That’s kind of the flip-side of being a keynesian – timely strong deficits in a downturn to moderate recessions, and not being afraid to use debt during troughs in the economic cycle, but this relies on strong surpluses in the upswings. Deficits are not always bad of course, and surpluses are not always good, but they are virtuous only when they match the appropriate economic context. Surpluses ARE important, and having a surplus as the economy strengthens is important to take the edge off the boom and to provide a cushion for the looming crash. And GFC part 2 “The Re-Recessioning” is coming. Having the budget in a state where it can be squeezed for further substantial deficits is very important.

    So yes, the ALP is dancing to a political tune not of its own making, and driven largely by irrationality, BUT it also happens to coincide with a good time to be getting the budget into shape regardless. Silver linings and all that.

  10. [rishane
    Posted Monday, May 23, 2011 at 2:17 pm | Permalink

    Boats: the last refuge of the scoundrel.]

    They are so devoid of topics Asylum Seekers is becoming the Oppositions last refuge, I will be very surprised if there is one question from the rabble about the climate report.

  11. [Do you reckon respondents would be truthful?]

    Nope 🙂 I would have liked to see all those in the 65%+ say they earned over $150,000, just to completely confuse the stats 😉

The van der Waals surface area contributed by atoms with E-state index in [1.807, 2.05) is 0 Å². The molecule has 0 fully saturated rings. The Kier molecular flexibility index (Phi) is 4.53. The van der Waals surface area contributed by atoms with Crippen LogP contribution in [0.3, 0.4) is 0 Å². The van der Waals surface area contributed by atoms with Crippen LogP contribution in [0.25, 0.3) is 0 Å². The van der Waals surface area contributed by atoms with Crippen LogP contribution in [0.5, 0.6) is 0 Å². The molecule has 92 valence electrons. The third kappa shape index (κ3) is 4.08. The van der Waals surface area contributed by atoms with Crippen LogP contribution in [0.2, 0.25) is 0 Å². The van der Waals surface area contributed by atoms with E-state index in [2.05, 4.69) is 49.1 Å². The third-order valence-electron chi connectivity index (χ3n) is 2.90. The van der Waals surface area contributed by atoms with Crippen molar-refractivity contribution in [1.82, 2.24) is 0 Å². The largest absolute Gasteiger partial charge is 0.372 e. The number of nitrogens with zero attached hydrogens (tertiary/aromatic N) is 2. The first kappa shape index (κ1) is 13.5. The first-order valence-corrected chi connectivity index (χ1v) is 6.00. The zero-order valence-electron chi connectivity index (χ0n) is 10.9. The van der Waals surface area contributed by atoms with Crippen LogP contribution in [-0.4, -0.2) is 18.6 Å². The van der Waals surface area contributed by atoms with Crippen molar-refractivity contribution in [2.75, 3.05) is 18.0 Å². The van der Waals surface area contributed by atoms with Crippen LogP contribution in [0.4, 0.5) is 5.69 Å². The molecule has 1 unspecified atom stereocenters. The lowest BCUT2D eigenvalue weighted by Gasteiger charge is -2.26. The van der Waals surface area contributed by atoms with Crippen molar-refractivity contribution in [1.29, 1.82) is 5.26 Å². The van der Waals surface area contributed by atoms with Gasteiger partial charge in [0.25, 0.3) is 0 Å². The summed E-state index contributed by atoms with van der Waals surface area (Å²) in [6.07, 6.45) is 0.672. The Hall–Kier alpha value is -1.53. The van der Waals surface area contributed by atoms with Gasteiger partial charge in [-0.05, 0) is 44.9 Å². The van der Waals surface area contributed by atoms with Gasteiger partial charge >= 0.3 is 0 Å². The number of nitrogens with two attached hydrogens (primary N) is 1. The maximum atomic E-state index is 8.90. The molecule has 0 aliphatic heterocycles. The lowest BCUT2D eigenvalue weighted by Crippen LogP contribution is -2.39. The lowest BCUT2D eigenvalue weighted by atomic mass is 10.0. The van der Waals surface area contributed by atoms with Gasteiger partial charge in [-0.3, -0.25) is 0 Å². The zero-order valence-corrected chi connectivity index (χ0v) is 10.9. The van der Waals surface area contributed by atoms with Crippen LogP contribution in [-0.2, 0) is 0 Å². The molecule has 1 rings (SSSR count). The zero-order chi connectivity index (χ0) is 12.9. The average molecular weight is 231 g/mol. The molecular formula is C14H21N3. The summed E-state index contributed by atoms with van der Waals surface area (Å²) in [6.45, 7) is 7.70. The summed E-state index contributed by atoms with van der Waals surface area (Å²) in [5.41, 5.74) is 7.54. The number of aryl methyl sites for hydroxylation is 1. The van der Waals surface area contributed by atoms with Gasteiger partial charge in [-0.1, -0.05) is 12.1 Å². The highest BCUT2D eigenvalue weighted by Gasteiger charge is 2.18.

12. JG recites the litany of environmental doom. What grabs will TV News take?

    Now wedging Abbott with Hockey and Cameron, and bashing him with the report.

    “(Abbott’s) costly sceme that cannot work” should be repeated ad nauseum.

  13. Mr Morrision on asylum seekers. Would Malaysia have the right to veto asylum seekers going to Malaysia?

    Government now onto a winner vis-a-vis asylum seekers. The Opposition starting to lead with its chin on asylum seekers.

  14. TSOP – I was told by a friend in SA that a redistribution in Pyne’s seat will be done before 2013 and Pyne will be safer.

  15. So, Tony Abbott cares more about a few thousand refugees than the health of hundreds of thousands of Australians who are addicted to smoking and the millions of young who are targeted by the tobacco companies.

  16. [TSOP – I was told by a friend in SA that a redistribution in Pyne’s seat will be done before 2013 and Pyne will be safer.]

    Probably. He is wedged into the eastern suburbs. If his boundary expands, it’ll probably take on some of the hills, if it retracts, it’ll lose some of the inner city suburbs – both would make it more conservative.